We recently hosted a conversation between Chris Cochella, Founder & Co-Owner at Brackitz, and Marilyn Gorman, Lean Startup Co. Faculty Lead, focused on how the desire to find better engineering toys for his son turned into an idea to create a toy to help promote STEAM learning in young children.
In Chris and Marilyn’s conversation, they discuss:
– What problem drove Chris to start Brackitz.
– The process Chris went through to test his early assumptions with his customers (teachers and students).
– The importance of letting your curiosity fuel you.
And much, much more…
Like many new product beginnings, the idea behind Brackitz came out of a personal need. After he started a science program at his kids’ elementary school, Chris Cochella, founder and co-owner of Brackitz toys, realized that there wasn’t a lot of hands-on science or engineering tools available for young children. To Chris, this was a problem.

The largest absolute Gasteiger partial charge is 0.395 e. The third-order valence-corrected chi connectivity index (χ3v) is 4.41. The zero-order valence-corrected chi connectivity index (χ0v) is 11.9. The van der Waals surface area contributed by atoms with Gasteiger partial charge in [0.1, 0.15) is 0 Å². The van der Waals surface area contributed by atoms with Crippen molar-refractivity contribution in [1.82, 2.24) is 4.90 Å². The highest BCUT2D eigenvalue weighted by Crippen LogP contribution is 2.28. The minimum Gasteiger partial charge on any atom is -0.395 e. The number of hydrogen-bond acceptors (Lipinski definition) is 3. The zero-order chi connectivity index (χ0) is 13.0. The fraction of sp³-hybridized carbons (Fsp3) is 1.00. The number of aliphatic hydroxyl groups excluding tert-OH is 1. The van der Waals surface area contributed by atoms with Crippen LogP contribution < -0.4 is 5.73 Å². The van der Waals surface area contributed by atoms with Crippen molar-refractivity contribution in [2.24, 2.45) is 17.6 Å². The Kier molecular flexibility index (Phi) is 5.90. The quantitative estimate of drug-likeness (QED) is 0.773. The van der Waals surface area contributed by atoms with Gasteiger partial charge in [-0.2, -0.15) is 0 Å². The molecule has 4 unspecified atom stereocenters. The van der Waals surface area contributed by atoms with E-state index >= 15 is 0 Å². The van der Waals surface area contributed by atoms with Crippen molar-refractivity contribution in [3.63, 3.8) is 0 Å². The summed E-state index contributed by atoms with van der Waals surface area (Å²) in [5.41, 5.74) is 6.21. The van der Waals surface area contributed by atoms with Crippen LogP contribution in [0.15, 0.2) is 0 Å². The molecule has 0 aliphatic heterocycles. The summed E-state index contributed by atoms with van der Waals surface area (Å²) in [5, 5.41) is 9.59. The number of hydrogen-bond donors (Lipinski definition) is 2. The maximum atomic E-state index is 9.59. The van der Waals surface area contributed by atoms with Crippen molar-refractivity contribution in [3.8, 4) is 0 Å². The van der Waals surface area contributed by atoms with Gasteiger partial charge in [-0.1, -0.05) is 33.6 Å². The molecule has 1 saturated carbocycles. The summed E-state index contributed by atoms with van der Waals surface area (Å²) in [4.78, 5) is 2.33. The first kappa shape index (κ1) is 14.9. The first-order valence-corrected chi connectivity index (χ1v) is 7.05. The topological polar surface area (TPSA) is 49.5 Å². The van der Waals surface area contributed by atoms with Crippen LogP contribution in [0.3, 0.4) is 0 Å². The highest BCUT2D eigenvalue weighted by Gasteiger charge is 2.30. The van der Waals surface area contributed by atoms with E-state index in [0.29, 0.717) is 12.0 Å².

Right now, the National Science Foundation says that the declining interest in STEAM (Science, Technology, Engineering, Arts, and Math) is a national concern. As Chris was looking more into the issue, he discovered that spatial play and spatial reasoning is a very strong predictor of STEAM related things, including degree attainment and math skill development in children ages three to four.
In a world where kids are increasingly on digital devices, how do we get them to willingly put those devices down and start playing more with their hands?